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Meet Eliza, the Mother of AI

                                                             

Meet Eliza, the Mother of AI..

Today, Artificial Intelligence seems to be the buzz of every major enterprise. Salesforce is formally announcing Einstein this fall, IBM has worked on Watson for years now, and after 20 years of working with AI, Microsoft has made a few attempts to bring the technology to the market. With all this activity, you may be asking yourself what kind of impact AI will have on you and your business, and where you might want to look to investigate the possibilities Artificial Intelligence represents.

Before we discuss how AI will impact customer support and consumer experience, and how you may leverage it in your contact center, I thought it would be fun to take a look where AI got its start.

The term AI was coined by computer scientist John McCarthyin 1956 who subsequently went on to create the Dartmouth Conference to advance the ideas and technologies associated with machine intelligence. While this collective of thought leaders and scientists made huge advancements through programs at MIT and others, most of their work was only circulated in academic fields.

Not many people were aware of Artificial Intelligence, how it worked or its potential uses, until around 1964 when MIT computer Scientist Joseph Weizenbaumwrote Eliza, a program based on Natural Language Processingthat was able to successfully question and respond to human interactions in such a way as to almost sound like a real human being. Eliza, with almost no information about human responses was able to use scripts and pattern  matching to simulate responses that might occur between two people.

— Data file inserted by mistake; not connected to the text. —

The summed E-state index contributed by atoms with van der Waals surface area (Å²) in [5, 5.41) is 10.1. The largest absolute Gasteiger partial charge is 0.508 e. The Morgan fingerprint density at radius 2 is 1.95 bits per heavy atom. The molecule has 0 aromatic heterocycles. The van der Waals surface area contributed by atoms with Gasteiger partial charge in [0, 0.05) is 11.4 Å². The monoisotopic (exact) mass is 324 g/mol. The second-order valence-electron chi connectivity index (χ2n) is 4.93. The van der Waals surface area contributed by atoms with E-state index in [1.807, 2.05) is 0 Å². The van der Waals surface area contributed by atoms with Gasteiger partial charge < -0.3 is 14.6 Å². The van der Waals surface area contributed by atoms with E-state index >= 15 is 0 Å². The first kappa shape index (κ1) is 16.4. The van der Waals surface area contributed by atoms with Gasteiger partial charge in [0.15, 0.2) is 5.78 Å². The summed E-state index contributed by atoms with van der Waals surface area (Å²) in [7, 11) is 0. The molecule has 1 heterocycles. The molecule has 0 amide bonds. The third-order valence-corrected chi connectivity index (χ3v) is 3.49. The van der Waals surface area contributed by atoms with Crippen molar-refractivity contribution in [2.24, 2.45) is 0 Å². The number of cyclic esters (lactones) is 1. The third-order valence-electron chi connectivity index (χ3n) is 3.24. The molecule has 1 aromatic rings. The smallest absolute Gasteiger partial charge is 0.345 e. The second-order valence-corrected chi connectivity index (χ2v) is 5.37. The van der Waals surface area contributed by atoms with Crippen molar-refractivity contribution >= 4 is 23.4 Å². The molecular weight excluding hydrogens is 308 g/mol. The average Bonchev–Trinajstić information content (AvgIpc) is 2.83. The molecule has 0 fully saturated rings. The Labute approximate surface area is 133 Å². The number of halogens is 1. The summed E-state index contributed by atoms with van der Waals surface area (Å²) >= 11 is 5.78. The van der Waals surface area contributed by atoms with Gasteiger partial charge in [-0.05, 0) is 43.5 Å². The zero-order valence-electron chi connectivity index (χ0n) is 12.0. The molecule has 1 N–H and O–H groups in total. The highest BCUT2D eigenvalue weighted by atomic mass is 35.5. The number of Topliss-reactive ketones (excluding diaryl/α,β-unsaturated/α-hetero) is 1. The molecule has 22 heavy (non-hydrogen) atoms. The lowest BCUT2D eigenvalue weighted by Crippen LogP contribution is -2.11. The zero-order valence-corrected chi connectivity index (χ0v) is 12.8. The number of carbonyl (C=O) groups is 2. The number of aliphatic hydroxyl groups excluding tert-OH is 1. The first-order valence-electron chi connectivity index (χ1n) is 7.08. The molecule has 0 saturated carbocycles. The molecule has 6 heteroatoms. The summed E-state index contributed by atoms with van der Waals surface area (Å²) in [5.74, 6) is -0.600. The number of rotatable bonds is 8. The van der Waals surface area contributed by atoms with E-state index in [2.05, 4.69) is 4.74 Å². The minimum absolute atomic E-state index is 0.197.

The most famous of these simulations, highlighting  AI ability to intersect with modern needs and technology, was DOCTOR. DOCTOR was able to question and respond to a human in such a way so as to almost sound like an actual psychotherapist. As the human subject made statements, DOCTOR asked questions and made statements relevant to the conversation as if it were a present and conscious being… almost.

Over the years  computer scientists, whether academics or industry professionals,  have worked tirelessly to improve upon these developments with the hope of delivering a computer program capable not only to ask and respond, but to understand the context of a conversation. A program that can relate relevant data to responses, thus providing value to the human it’s conversing with, while helping to chart the course of the conversation, just as if you and I were talking over a cup of coffee or across a conference room table.

Why is this important, you may ask? With the introduction of Chatbots, we began to see some of the potential in Artificial Intelligence. Companies could now front-end customer chat interactions that allowed the company to be more responsive to its customers while shortening wait times and deflecting inquiries from the call center, which as we all know are hugely expensive.

The one problem with Chatbots? Customers hated dealing with limited technology that was cold, often incorrect, and frustrating. People are accustomed to dealing with the cold, sterile nature of technology when they type numbers in a phone to be routed but expected a human to be chatting with them. These negative experiences have made a number of companies a little gun shy about implementing true Artificial Intelligence. The last thing a business wants is a customer complaining, especially on Social Media, about a poor customer experience due to a bad interaction with technology.

There is a significant difference between Chatbot technology and true AI, consequently the outcomes and customer experience are proving to be very different. Where a Chatbot is more like an IVR, answering simple questions and routing customers to the correct agent, Artificial Intelligence is aware of the conversation and able to present relevant responses, thereby providing a faster response and shorter customer interaction times and better customer service. I mean, if Eliza’s DOCTOR could simulate a psychotherapist in 1964, what can AI do for your contact center in 2016?